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Immerse-A-Clean wand creates a cleanser from tap water

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October 23, 2013

The Immerse-A-Clean wand is said to be much more portable than existing 'bleach generators...

The Immerse-A-Clean wand is said to be much more portable than existing 'bleach generators'

Janitors and other people who do large-scale cleaning certainly don't have an easy job. Among other things, they have to lug around heavy bottles of bleach or other cleansers, then risk the harmful effects of those products when using them. Texas-based GenEon Technologies, however, is now offering an alternative. The company's Immerse-A-Clean wand can reportedly turn regular tap water into an effective sanitizer, glass- and general-purpose cleaner, using nothing other than electricity and a non-toxic catalyst.

First of all, so-called "bleach generators" have been around for years. These use a weak electrical current to electrolyze the salt content in ordinary water, producing sodium hypochlorite – the most common germ-killing ingredient in bleach.

According to GenEon, however, these units are generally quite large, and require an electrical outlet. This means that users have to go to them. The Immerse-A-Clean, by contrast, is compact, portable and battery-powered (although it can also be plugged in). Users carry it with them, filling up a wash bucket or other receptacle from a nearby tap as needed, then sticking in the wand and generating a cleanser on the spot within minutes.

If used with nothing but water, the wand is able to create straight-up ionized water – the same "bleach" produced by other bleach generators. That said, GenEon's Christina Ganzer tells us, "Because we use a different technology, our solutions are much more stable, have a longer shelf-life, devices have a much, much better up-time, and the 'bleaching' effect is achieved with a neutral pH solution, so you can actually use it without the worry of ruining clothing or furniture, etc."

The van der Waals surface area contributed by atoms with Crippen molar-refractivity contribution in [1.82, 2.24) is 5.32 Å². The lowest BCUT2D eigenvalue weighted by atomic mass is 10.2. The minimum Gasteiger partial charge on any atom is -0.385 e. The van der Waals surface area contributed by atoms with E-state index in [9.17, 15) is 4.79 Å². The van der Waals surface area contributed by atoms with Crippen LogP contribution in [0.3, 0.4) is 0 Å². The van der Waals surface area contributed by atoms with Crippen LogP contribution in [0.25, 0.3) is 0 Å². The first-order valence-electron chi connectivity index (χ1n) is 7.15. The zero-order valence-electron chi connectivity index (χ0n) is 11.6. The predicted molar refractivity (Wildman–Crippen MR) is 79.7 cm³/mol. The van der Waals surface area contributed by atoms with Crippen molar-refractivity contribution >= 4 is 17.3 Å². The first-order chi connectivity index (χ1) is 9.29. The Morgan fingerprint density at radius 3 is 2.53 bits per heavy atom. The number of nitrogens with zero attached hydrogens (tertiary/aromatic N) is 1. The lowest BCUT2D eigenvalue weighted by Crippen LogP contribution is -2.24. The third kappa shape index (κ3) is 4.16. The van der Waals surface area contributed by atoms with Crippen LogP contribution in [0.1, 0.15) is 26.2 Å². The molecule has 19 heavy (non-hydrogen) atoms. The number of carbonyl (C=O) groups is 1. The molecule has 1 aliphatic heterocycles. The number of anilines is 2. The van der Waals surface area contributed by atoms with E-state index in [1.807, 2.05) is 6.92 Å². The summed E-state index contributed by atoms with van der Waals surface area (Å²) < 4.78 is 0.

By adding a catalyst consisting of a proprietary blend of minerals, a more effective, grease-cutting cleanser is the result. That solution has been tested at the Toxics Use Reduction Institute at the University of Massachusetts, which reportedly concluded that "it performs as well or better than the leading cleaners and degreasers on dirt, grime and soil when used as directed."

Additionally, according to GenEon, using the wand will be much less expensive than buying ready-made cleansers, over time.

The company plans to have the Immerse-A-Clean wand available for purchase by late in the first quarter of next year, at a target price of US$1,500.

Source: GenEon Technologies

UPDATE: GenEon has provided us with an updated estimated retail price of approximately $1,995 to $2,100.

About the Author
Ben Coxworth An experienced freelance writer, videographer and television producer, Ben's interest in all forms of innovation is particularly fanatical when it comes to human-powered transportation, film-making gear, environmentally-friendly technologies and anything that's designed to go underwater. He lives in Edmonton, Alberta, where he spends a lot of time going over the handlebars of his mountain bike, hanging out in off-leash parks, and wishing the Pacific Ocean wasn't so far away.   All articles by Ben Coxworth
7 Comments

Perhaps they should incorporate this tech into dishwashers and washing machines. If it adds $1500 though to the cost...

BigBobOz
23rd October, 2013 @ 01:58 pm PDT

According to GenEon, using the wand will be much less expensive than buying ready-made cleansers, over time.